On September 28, 2009 Gordon Krueger from the University of Northern Iowa Environmental Health and Safety Office met with Captain Rick Schmidt of the Cedar Falls Fire Rescue Hazmat Team. The discussion focused mainly on CFFR response to emergency chemical incidents that may occur on campus. Captain Schmidt also discussed areas where the University could assist CFFR in the performance of their duties.
Emergency Response to Chemical Incidents
CFFR has specific guidelines it follows when responding to any incident at the University of Northern Iowa. These procedures are designed to protect the emergency responders as well as those directly affected.
1. Whenever a call is made where an ambulance is required, CFFR will always dispatch a unit. Their job is to make the initial assessment of the situation as well as to assist the EMT’s in support of their duties.
2. If a chemical release has occurred, such as the one in McCollum July of 2008, CFFR will establish 3 zones. The first zone or hot zone is where the contamination took place. This may be a lab, an entire floor, or the building itself depending on the degree of contamination. The second or warm zone will be where CFFR determines decontamination will take place. The third or cold zone is the area is for the evacuation of personnel and emergency vehicles.
3. Injured personnel who are exposed to chemicals will be decontaminated prior to medical care. This activity is to protect individuals who provide medical treatment. EMT’s and area hospitals WILL NOT provide medical care until the prescribed decontamination procedures have been performed.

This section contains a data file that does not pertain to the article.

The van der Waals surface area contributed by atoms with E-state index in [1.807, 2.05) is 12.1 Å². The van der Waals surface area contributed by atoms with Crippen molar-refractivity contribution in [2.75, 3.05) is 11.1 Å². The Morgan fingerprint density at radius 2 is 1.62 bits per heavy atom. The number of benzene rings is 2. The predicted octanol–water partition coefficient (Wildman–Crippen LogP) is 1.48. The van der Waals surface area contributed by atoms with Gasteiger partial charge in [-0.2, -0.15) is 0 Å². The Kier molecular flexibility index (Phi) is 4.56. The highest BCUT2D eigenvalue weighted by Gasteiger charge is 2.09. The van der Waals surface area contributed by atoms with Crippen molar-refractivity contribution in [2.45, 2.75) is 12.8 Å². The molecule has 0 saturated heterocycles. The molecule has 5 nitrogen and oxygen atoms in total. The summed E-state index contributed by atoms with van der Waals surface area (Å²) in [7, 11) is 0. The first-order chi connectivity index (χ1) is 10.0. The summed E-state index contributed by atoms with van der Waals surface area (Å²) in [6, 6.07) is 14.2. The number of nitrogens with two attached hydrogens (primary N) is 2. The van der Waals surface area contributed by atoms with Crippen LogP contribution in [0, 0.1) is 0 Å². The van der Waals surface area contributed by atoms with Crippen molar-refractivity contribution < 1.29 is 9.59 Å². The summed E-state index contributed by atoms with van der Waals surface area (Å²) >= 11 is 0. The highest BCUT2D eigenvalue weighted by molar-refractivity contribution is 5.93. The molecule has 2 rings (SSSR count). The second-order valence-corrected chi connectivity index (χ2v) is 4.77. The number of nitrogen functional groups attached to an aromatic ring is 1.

4. If a major chemical release has occurred, initial response will be handled by CFFR. They will investigate the scene and determine the severity of the spill or release. Any response requiring only level B protection will be provided by the Cedar Falls Hazmat Response Unit. If level A protection is required, the Waterloo Hazmat Response Unit will also respond.
Proper Response of University Personnel to Chemical Incidents
Another concern addressed is what the initial response of university personnel should be when a chemical incident occurs. Captain Schmidt provided a list of steps to be followed after a chemical incident occurs. This will also assist CFFR in the performance of their duties.
1. Evacuate the contaminated area. As the building is evacuated it is important doors be closed so as to isolate the contamination.
2. Contact emergency responders. Do not pull fire alarms (see #4).
3. All personnel evacuated from the affected area should muster in a safe zone in order for them to be evaluated by emergency personnel for possible decontamination. These individuals could also provide vital information for firefighters to assist them in the performance of their duties. Placing evacuees in the safe zone also prevents contaminated personnel from spreading contaminants to others throughout the community. Captain Schmidt gave the white powder incident at ITC as an example where university personnel left prior to the scene being investigated by CFFR.
4. It is also important that hood ventilation remains on during a chemical incident so as to remove chemical fumes from an affected area as soon as possible. Fire alarms should not be activated in case of a chemical incident. Activation of the fire alarms will shut down the chemical fume hoods causing chemical vapors to remain in affected areas. Captain Schmidt suggested an alternative means of notifying personnel within affected areas should be discussed.